In the UPC Easy case (FIG. 14C), if the interval data stream is good tag data, one set of the logic circuits will be tied to its corresponding equal character counter 212 (FIG. 14B), which in turn will be incrementing every four intervals, as each successive character in that character frame is found to be equal with the previous character. When its associated decoder unit 218 reaches a count of three, which means four consecutive equal characters have been detected, this logic circuit will insert a start bit into the UPC tag bit in the prebuffer unit 74 at register position 23 as will be described hereinafter. This bit may eventually enable the FIFO storage unit 80 to store the data bits outputted by the prebuffer unit. The significance of this position is that the interval data that contains the four equal characters will have moved to a position in the prebuffer unit where the first interval of the first equal character is sitting in position 18, at the time the fourth character is determined to be equal. Since we always put a character's worth of leading center band intervals in front of data that has met this criteria, the first interval of that header is sitting in register position 22 in the prebuffer unit. Since it will take one more INT CLK signal for the bit to be placed into the UPC tag bit stream, it should go in at position 23. The above assures that the beginning of the data and header, that has met the criteria, will pass into the FIFO unit. The significance of the header and trailer (the same procedure is used at the eventual end of the equal data) is its value to the microprocessor 44. These additional intervals can tell the microprocessor whether there are margin or guard bars ahead of, or behind, the equal characters, which aids it in its function of decoding and building the data from a complete tag. Eventually, the sequence of consecutive equal characters in the good frame will end. Valid UPC tags can have no more than seven consecutive equal characters. When a character comes in that is unequal in the good frame, that equal character counter will be reset to "0". The logic associated with that counter will (if the counter had previously reached the count of 3, on this run), insert a stop bit into the UPC tag bit in the prebuffer at position 3. This position corresponds to the first interval of the next character following the unequal character. The unequal character, plus the first interval of the next character, supplies the five intervals of trailer. We now have a tag bit, in the UPC tag bit stream, that is on the same frame as a previous "start" bit.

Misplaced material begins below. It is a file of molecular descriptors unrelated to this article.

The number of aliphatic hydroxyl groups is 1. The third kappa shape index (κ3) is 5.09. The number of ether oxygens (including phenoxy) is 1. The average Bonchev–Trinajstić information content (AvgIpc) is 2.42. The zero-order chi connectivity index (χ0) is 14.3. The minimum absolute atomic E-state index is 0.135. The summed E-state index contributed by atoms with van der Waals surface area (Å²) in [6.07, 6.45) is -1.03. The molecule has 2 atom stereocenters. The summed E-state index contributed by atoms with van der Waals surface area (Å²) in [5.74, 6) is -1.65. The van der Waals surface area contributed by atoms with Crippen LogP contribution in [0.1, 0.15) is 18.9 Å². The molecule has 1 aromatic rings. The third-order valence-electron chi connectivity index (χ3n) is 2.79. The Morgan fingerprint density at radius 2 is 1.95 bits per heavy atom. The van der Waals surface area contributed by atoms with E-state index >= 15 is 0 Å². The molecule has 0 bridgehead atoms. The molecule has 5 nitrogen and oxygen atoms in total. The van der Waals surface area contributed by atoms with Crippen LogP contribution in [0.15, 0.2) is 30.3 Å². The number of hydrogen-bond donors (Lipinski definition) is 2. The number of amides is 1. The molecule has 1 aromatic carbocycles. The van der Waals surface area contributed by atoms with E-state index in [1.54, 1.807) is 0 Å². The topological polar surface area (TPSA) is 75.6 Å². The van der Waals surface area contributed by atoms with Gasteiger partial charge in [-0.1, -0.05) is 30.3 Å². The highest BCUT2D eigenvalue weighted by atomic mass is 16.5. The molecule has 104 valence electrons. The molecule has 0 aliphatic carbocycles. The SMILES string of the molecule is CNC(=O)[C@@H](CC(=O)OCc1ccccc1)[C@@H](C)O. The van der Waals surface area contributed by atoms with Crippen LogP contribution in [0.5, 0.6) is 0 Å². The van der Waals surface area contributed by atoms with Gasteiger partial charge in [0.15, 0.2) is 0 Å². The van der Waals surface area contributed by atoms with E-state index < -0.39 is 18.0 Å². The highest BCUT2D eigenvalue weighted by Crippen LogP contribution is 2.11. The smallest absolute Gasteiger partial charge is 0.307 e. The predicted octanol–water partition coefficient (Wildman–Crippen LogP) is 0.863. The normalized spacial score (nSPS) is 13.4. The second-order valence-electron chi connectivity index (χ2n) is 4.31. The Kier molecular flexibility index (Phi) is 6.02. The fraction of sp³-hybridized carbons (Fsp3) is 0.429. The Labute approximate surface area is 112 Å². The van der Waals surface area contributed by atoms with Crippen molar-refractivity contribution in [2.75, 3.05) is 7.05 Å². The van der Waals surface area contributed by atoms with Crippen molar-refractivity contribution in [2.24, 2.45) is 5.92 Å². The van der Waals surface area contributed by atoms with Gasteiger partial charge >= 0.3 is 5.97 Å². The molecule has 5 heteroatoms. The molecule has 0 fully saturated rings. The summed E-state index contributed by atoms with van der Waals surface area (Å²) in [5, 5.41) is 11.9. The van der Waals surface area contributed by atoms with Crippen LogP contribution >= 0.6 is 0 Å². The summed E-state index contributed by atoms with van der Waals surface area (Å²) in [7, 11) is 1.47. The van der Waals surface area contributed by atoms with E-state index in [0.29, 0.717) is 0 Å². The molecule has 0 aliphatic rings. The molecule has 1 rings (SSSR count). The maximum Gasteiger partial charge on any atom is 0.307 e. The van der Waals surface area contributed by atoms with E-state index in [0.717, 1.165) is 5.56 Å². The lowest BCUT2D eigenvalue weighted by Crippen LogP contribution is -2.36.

Referring now to FIG. 14C, there are disclosed the logic circuits 243 for detecting a UPC EASY tag in the manner discussed above. The circuits, of which one is shown in FIG. 14C, include a plurality of AND gates 244, 250, 262, 266 and 268 where the gates 244, 250 and 262 receive over line 242 which is part of the bus 36 (FIG. 12), the signal UPC EASY from the microprocessor 44. The AND gate 244 also receives over line 240c the count signal CNT3 from the decoder unit 218a (FIG. 14B) as representing four equal characters which have been counted by the character counter 212a. When these signals are present, the gate 244 will output a high signal over line 270 of bus 43 (FIG. 11) telling the microprocessor 44 to insert a start bit into the UPC tag at register position 33 in the prebuffer portion 78 (FIG. 12C). In a similar manner, the AND gate 266 will output a signal over line 272 of bus 43 to insert a stop bit at register position 3 if the signals CNT 0 CNT 7 NOT OCC and CNT 3 OCC are present. The signals other than the actual count signals described hereinafter with respect to the UPC logic circuits are transmitted from the decoder units 218a-218e inclusive over bus 275. The AND gate 268 will output a signal over line 274 to NULL or remove a start bit at register position 39 if count 3 has occurred and you have a CNT 7 EDGE signal appearing on line 260 which represents the edge of the CNT 7 signal appearing on the output of the associated decoder unit. This action removes a start bit after four equal characters when eight equal characters has been detected, which is the limit for a half of a UPC tag. Any more data after that is invalid data.
In the UPC EAN8 case (FIGS.16A and 16B), the unequal character ahead of the stream of at least four equal characters, or the unequal character behind the stream of at least four equal characters, must be a UPC center band. An incoming center band (header) will appear as four intervals of an alternating bar-space pattern, with each interval being one module in width. An outgoing center band (trailer) will appear as four intervals of an alternating space-bar pattern, each interval being one module in width. A module is the minimum unit of relational width permitted for a bar or space, on a valid tag. To detect an In Center Band, the two interval sum of the first two intervals of the center band (IN9-IN10) and the two interval sum of the last two intervals of the center band (IN8-IN7) are compared to percentages of the sum of the next character (four intervals). If each of the 2 term sums are greater than or equal to 7/32 of the character sum, and if each of the 2 term sums are less than 11/32 of the character sum, and the adjacent character whose sum was used, proves to be the first of at least four consecutive equal characters, then we say the data is valid. To detect the center band, the same logic is used, except the 2 term sums come from IN3-IN4 and IN1-IN2, and the previous adjacent character must be used. That character must be at least the fourth character in a string of consecutive equal characters. If the above criteria are met, a start bit is placed in a proper position, as described previously, for a UPC Easy tag. The stop bit determination and bit placement is performed as previously described for a UPC Easy tag, in the In Center Band case. In the Out Center Band case, the stop bit is inserted at the same time as the start bit (different position), since the center band detected represents the end of valid data.